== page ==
Can you now see why ANY answer other than 0 –(ZERO) can be interpreted as an admission that what you drank (or smoked, or injected) has affected you, even a little bit? You may think you did well by saying “3”, when in fact you have literally admitted you are impaired just a bit. Guess what, that is all it takes! The ONLY safe answer here is 0.
We are clearly NOT advocating for people to lie to Law Enforcement, we just want people to know that they have a right to avoid self-incriminating statements. The question seems innocent enough, and it even lets you choose a number! Just remember this question is used daily by prosecutors to point out that the defendant themselves felt impaired, even to a slight degree.
First, DO NOT drive drunk, second, know your rights at all times. The Criminal Defense Team at Ainsworth, Thelin & Raftice can help you minimize the damage a criminal charge can have on your future, call us today.
It used to be that getting a divorce was a social “failure”. However, the simple fact is that there are now more children in divorced or separated homes than there are children in “intact” family units. They very defintion of a “Family” is now a dynamic and evolving concept in Maine and throughout the country.
While you may feel stigmatized by getting divorced or splitting up a domestic partnership, it does not have to define your life going forward. You really do have a choice. Studies make it abundantly clear that the separation of parents is NOT what harms children, CONFLICT is what does the most damage.
Kids First Center is one of the great resources available in Portland, South Portand and all throughout Maine. Kids First devotes its time and efforts to reducing the conflict that surround children during emotional times. Chris Leddy is a facilitator with the organization and spends many hours teaching classes such as “The First Step” and “ICOPE”.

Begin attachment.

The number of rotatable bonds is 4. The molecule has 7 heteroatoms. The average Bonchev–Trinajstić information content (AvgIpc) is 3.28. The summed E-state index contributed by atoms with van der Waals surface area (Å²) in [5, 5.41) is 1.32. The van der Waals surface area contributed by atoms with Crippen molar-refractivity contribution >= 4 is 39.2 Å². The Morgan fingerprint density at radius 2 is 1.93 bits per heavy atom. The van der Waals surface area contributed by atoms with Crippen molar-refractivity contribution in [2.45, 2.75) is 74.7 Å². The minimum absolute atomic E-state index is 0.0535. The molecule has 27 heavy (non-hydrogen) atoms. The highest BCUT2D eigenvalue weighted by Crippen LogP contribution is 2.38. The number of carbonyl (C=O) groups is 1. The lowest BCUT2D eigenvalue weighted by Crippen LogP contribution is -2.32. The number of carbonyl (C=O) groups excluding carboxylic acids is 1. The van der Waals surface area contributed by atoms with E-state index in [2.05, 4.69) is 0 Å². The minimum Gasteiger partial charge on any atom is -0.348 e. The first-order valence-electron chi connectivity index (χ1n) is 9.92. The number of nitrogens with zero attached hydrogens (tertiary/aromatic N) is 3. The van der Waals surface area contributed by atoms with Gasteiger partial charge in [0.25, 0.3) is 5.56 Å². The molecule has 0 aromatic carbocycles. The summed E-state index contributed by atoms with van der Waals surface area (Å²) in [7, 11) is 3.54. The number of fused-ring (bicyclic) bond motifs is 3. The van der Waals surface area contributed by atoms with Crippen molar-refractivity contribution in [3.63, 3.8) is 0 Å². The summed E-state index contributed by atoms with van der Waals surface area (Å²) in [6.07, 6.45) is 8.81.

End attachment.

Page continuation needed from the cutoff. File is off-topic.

A recent Facebook Live segment, hosted by Todd Gutner of New Center Maine, highlights the important work this organization does through all of Maine. Please watch and share the full video below to help reach familes that might benefit from their services.
Many times the attitude you bring to a dispute will decide the outcome, and that means emotion is the driving force. Fear is a powerful engine, but a terrible navigator.
I am sure that line got your attention! Good! At ATR, we have been advising clients for years that what you communicate can have consequences. To get that point across succinctly, I tell clients not to text, e mail, or post anything they would not be comfortable reading out loud in open court, to a judge. I have heard other attorneys tell their clients that they should be comfortable reading any of their communications to their children. The point is, our private thoughts and opinions can and often do have negative consequences. We all have strong emotions about our personal lives and those we have relationships with and that is natural. A recent Maine Law Court opinion (State v. Heffron) however made it clear that some communication, even a post on your own Facebook page, can be legally interpreted as “contact” and in the context of a Protection From Abuse Order, “contact” can result in arrest, detention, and perhaps conviction.
Social media is as much a part of our everyday lives as our emotions are but mixing the two without being aware of the consequences can literally land you in jail. There are appropriate outlets for the natural, strong emotions that arise out of the relationship dynamics we all face. Now more than ever, people need to think before they “speak” or their freedom may be in jeopardy. Our criminal team can help you navigate the social media landscape after the Heffron decision, and by all means, edit what you post, e mail, or text in the midst of difficult times.